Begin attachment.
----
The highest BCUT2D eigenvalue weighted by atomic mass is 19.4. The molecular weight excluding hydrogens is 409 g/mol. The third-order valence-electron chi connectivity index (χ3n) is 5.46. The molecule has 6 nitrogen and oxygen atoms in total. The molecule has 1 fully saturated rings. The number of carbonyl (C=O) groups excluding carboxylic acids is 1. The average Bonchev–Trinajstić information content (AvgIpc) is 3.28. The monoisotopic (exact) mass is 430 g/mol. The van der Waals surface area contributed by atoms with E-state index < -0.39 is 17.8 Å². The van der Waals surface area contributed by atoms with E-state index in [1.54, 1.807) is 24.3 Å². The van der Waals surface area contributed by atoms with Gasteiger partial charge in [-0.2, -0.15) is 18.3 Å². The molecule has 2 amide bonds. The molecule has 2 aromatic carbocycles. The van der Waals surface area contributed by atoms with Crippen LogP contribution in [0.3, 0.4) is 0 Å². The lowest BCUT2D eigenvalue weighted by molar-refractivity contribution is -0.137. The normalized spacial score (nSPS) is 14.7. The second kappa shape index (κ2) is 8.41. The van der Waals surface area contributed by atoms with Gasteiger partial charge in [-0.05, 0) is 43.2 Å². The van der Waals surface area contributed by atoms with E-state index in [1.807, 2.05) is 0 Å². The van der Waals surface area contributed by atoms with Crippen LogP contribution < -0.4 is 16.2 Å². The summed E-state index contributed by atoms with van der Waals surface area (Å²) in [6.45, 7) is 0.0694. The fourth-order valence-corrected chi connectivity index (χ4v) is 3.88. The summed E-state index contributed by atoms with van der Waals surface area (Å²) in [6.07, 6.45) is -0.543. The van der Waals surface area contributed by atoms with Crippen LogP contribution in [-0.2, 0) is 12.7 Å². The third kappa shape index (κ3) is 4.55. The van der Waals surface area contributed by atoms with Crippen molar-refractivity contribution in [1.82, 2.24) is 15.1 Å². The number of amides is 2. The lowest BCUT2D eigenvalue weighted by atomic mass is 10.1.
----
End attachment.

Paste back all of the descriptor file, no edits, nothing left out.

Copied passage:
The highest BCUT2D eigenvalue weighted by atomic mass is 19.4. The molecular weight excluding hydrogens is 409 g/mol. The third-order valence-electron chi connectivity index (χ3n) is 5.46. The molecule has 6 nitrogen and oxygen atoms in total. The molecule has 1 fully saturated rings. The number of carbonyl (C=O) groups excluding carboxylic acids is 1. The average Bonchev–Trinajstić information content (AvgIpc) is 3.28. The monoisotopic (exact) mass is 430 g/mol. The van der Waals surface area contributed by atoms with E-state index < -0.39 is 17.8 Å². The van der Waals surface area contributed by atoms with E-state index in [1.54, 1.807) is 24.3 Å². The van der Waals surface area contributed by atoms with Gasteiger partial charge in [-0.2, -0.15) is 18.3 Å². The molecule has 2 amide bonds. The molecule has 2 aromatic carbocycles. The van der Waals surface area contributed by atoms with Crippen LogP contribution in [0.3, 0.4) is 0 Å². The lowest BCUT2D eigenvalue weighted by molar-refractivity contribution is -0.137. The normalized spacial score (nSPS) is 14.7. The second kappa shape index (κ2) is 8.41. The van der Waals surface area contributed by atoms with Gasteiger partial charge in [-0.05, 0) is 43.2 Å². The van der Waals surface area contributed by atoms with E-state index in [1.807, 2.05) is 0 Å². The van der Waals surface area contributed by atoms with Crippen LogP contribution < -0.4 is 16.2 Å². The summed E-state index contributed by atoms with van der Waals surface area (Å²) in [6.45, 7) is 0.0694. The fourth-order valence-corrected chi connectivity index (χ4v) is 3.88. The summed E-state index contributed by atoms with van der Waals surface area (Å²) in [6.07, 6.45) is -0.543. The van der Waals surface area contributed by atoms with Crippen LogP contribution in [-0.2, 0) is 12.7 Å². The third kappa shape index (κ3) is 4.55. The van der Waals surface area contributed by atoms with Crippen molar-refractivity contribution in [1.82, 2.24) is 15.1 Å². The number of amides is 2. The lowest BCUT2D eigenvalue weighted by atomic mass is 10.1.